MERRIFIELD - A medieval castle, complete with rooks, flags, catapults and a courtyard, is under construction amidst a fortress of trees at the Parker Scout Camp north of Merrifield.
The camp is not preparing for royalty, but rather a group important to Boy Scout leaders - children.
Construction for the $1.7 million, 600,000 square foot castle began in mid-June and is expected to be completed in the fall. The castle is the starting point in a three-phase expansion and improvement project at the Parker Scout Camp.
David Trehey, the executive director for the Central Minnesota Boy Scout Council, said that the 300-acre camp started in 1941, but stopped functioning in the mid-1970s as a Boy Scout summer resident camp. It continued to be used as a Cub Scout camp.
This summer at the Parker Scout Reservation construction is underway to build the Jim and Marion Miller Castle, a 600,000 square foot medieval castle that will serve as one of the themes for weekend camps. Brainerd Dispatch/Steve Kohls » Purchase reprints of this photo.
After touring about four Cub Scout camps around the Midwest, the group decided to redesign the camp with five different themes so that children would come five years and experience something new each time.
"If we keep kids five years," Trehey said of involving children in Scout programs, "studies show that the values and things we teach them, after five years, have made a profound impact. They sink in."
The medieval times castle is the first theme to be built, and it will be followed by a wilderness fort, Flintlock village, Indian village and a "Nature's Wonders" theme that will be built when funds are raised.
"We're not blazing new territory," Trehey said. "But we are improving what we've seen."
While the camp mainly hosts first- through fifth-grade boys, other groups also use the facility, including YMCA, girls and church groups. Most camps are run Friday through Sunday.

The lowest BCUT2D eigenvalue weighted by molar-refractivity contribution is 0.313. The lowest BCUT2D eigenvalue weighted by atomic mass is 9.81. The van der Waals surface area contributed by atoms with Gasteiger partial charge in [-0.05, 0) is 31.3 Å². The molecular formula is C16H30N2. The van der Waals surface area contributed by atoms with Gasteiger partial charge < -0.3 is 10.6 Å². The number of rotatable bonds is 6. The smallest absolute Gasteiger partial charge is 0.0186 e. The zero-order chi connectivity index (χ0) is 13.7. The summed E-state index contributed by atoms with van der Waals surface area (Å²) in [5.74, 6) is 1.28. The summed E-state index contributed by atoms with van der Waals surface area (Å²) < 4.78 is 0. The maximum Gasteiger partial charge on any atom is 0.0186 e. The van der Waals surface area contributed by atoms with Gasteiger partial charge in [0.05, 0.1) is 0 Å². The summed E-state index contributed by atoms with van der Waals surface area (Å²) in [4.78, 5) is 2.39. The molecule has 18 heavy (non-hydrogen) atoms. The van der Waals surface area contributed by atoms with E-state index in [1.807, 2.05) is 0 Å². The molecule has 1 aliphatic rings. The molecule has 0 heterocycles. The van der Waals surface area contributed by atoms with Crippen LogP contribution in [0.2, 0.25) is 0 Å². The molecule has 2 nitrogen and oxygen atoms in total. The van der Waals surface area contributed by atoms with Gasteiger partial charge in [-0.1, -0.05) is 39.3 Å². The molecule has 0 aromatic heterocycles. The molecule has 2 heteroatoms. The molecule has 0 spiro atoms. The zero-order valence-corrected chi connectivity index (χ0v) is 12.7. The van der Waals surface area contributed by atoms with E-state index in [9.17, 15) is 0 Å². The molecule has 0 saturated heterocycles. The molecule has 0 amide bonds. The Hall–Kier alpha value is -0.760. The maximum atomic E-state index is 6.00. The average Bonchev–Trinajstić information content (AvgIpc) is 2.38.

Trehey said that because the castle and fort will be four-season facilities, he hopes they will be filled each weekend. "Once you build it, you want it to be used as much as it can," he said.
Activities will be key in defining each theme. Trehey listed many ideas, including a metal-working craft for the castle, leather-working or blacksmith crafts for the Flintlock tent city and huts for the Native American village. "Who knows where it goes," he said. "We'll develop every year and gain activities."
The castle and fort will be bunk camping, as Trehey calls it, and the other three themes will be outdoor wilderness camping.
Trehey said parent reactions are mixed. "Some think this is going to be so fun," he said. "And some think latrines are a luxury ... and that this isn't necessary. ... We could play hardball and not improve this place, but we'd be the only people up here."
"We'll meet them halfway," he said. The bunk camping will allow those not ready to camp outdoors a transition period. The wilderness camping, though, will give an outdoor experience.
David Trehey, executive director for the Central Minnesota Boy Scout Council, talked this week about the Parker Scout Reservation's goal to create five themes that would spur Boy Scouts to return for five years. The medieval castle in the background is the first theme to be built. Brainerd Dispatch/Steve Kohls » Purchase reprints of this photo.
The castle's bunkhouse can house up to 32 children and 16 adults. For safety, a storm shelter was built into the castle basement.
The castle is named after Jim and Marion Miller of the St. Cloud area, who donated the leading gift of $400,000.
The majority of funding for the first phase came from the St. Cloud area. For the second phase, Trehey said he wants to reach out to other communities for contributions. "I'm hoping that the Brainerd lakes area becomes a player in the next phase of the program," he said.
Trehey expects the second phase, which includes the construction of the remaining four themes, to cost about $1 million. The third phase will involve smaller improvements around the camp and is expected to cost about $500,000.
Donations may be made by calling Trehey at (320) 251-3930 or by e-mail at firstname.lastname@example.org.
AMY FREDMAN may be reached at email@example.com or at 855-5866.
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